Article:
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Cartographic conflicts within a union: Finding land for Nagaland in India
Political Geography (2017)
  • Ankush Agrawal
  • Vikas Kumar
Colonial-era borders continue to be sites of intra- and inter-national territorial conflicts across the Indian Sub-continent. The State of Nagaland in North East India has been witness to one of the oldest armed struggles in the region to redraw colonial borders. The Nagaland government finds itself sandwiched between an irredentist insurgency and the union government. This paper examines the cartographic-statistical fallout of the Nagaland government's balancing act that is reflected in, among other things, the diversity of conflicting maps published by different tiers and wings of the government. The paper suggests that the cartographic/territorial conflicts between Nagaland and its neighbouring states are driven by the use of political-geographic arguments to advance political-economic interests along contested borders. These conflicts are not amenable to a technical resolution as they are rooted in the as yet inconclusive search for a stable basis for Naga identity and the ongoing dispute over Nagaland's place within the Union of India. Nagaland's borders are, in fact, sites of collision of different conceptions of nationhood (Indian and Naga) and understandings of constitutional federalism. The union government tolerates Nagaland's parchment transgressions and occasional physical “encroachments.” Its cartographic laxity is motivated by the need to avoid a strictly legalistic approach that would necessitate the use of force to implement a singular, exclusive solution to protracted territorial disputes involving several states.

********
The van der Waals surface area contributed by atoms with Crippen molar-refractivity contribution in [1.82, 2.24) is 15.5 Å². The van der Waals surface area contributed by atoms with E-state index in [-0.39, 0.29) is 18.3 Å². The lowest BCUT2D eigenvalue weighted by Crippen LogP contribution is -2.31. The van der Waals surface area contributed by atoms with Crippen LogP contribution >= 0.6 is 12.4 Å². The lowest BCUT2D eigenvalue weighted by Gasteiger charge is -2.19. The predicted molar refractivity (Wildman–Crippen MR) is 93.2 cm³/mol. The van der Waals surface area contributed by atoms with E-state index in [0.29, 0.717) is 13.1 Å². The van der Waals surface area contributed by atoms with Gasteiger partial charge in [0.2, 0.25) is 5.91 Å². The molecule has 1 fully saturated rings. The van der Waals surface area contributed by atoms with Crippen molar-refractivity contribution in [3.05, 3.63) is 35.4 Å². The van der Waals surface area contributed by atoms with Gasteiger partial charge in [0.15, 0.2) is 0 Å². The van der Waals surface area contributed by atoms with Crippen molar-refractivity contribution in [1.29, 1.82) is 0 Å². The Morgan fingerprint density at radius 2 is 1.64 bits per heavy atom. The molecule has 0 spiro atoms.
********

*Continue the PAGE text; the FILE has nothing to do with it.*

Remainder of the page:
• Area statistics,
  • Colonial borders,
  • Competitive developmentalism,
  • Nagaland,
  • Postcolonial conflicts,
  • Scalar politics
Publication Date
July 22, 2017
Citation Information
Ankush Agrawal and Vikas Kumar. "Cartographic conflicts within a union: Finding land for Nagaland in India" Political Geography Vol. 61 Iss. C (2017)
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